When I first became a Zoroastrian, I was really obsessed with practicing a “true Zoroastrianism”, a singular pure form of the faith that I imagined had been lost through the vagaries of time. This, I learned through continual study (academic and not) and experience, was a fallacy I had imported through my own previous religious experiences and even my upbringing which emphasized following a singular and exclusive path.
The reality is that the trap is encoded in the English language because Zoroastrianism implies only one singular teaching and tradition while Mazdayasna, the more accurate name for our tradition, does not and actually implies diversity of thought focused on one singular factor: the worship of Mazda.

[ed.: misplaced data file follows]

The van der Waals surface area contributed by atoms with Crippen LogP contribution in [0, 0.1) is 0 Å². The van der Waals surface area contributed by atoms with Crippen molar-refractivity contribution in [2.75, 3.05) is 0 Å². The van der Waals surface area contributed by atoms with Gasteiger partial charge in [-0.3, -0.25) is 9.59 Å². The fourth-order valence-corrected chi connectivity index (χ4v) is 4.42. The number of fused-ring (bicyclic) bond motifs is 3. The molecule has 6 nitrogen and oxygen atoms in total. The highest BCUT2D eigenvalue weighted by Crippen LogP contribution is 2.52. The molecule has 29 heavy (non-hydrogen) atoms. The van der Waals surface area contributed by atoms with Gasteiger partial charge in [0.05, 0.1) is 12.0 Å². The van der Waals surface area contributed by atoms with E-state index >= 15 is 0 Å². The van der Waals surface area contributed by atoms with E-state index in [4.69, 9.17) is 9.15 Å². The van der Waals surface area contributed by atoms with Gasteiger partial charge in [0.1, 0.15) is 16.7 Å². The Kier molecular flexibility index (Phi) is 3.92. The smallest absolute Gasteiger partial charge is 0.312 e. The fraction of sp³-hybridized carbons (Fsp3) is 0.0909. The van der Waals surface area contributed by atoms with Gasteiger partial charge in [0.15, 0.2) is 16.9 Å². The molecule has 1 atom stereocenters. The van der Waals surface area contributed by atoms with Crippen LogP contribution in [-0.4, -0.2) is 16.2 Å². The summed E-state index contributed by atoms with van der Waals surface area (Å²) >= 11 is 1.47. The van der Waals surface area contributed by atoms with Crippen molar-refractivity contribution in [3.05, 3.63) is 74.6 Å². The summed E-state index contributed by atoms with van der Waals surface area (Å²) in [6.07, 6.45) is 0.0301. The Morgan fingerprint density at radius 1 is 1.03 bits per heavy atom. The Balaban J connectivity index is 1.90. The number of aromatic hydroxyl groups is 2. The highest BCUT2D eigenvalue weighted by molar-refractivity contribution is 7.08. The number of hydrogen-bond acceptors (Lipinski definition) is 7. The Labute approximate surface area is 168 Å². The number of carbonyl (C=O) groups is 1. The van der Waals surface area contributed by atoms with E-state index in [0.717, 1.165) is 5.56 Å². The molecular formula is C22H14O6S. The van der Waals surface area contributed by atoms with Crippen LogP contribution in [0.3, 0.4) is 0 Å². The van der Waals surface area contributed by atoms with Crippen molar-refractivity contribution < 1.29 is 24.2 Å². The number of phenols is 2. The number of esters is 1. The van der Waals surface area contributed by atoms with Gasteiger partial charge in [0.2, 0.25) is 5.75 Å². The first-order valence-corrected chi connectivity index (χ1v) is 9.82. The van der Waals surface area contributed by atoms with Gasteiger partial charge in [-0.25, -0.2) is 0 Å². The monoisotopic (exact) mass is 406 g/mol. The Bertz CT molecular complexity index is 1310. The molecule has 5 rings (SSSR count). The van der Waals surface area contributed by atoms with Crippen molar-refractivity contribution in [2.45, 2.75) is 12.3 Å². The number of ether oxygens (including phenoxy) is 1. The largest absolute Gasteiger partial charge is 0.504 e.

Therefore, I now definitely approach our wonderful and vast tradition with a generous, accepting, and multifaceted lens due to the fact that, historically, there has never been one singular Mazdayasna. Rather, it exists as an umbrella reality, a big tent where we hold some touchstones in common (Zarathushtra, the Gathas, etc.) with a vast adaptability and flexibility that has allowed us to survive no matter where we are and through any calamity. We are stronger through our diversity than we are weaker and, as we will see once we open the gates of conversion even wider, we are also enriched massively by that diversity especially when we sit down and discuss and learn from each other with open minds united by Vohu Manah and Asha towards Ahura Mazda and the eternal teachings for all conscious beings.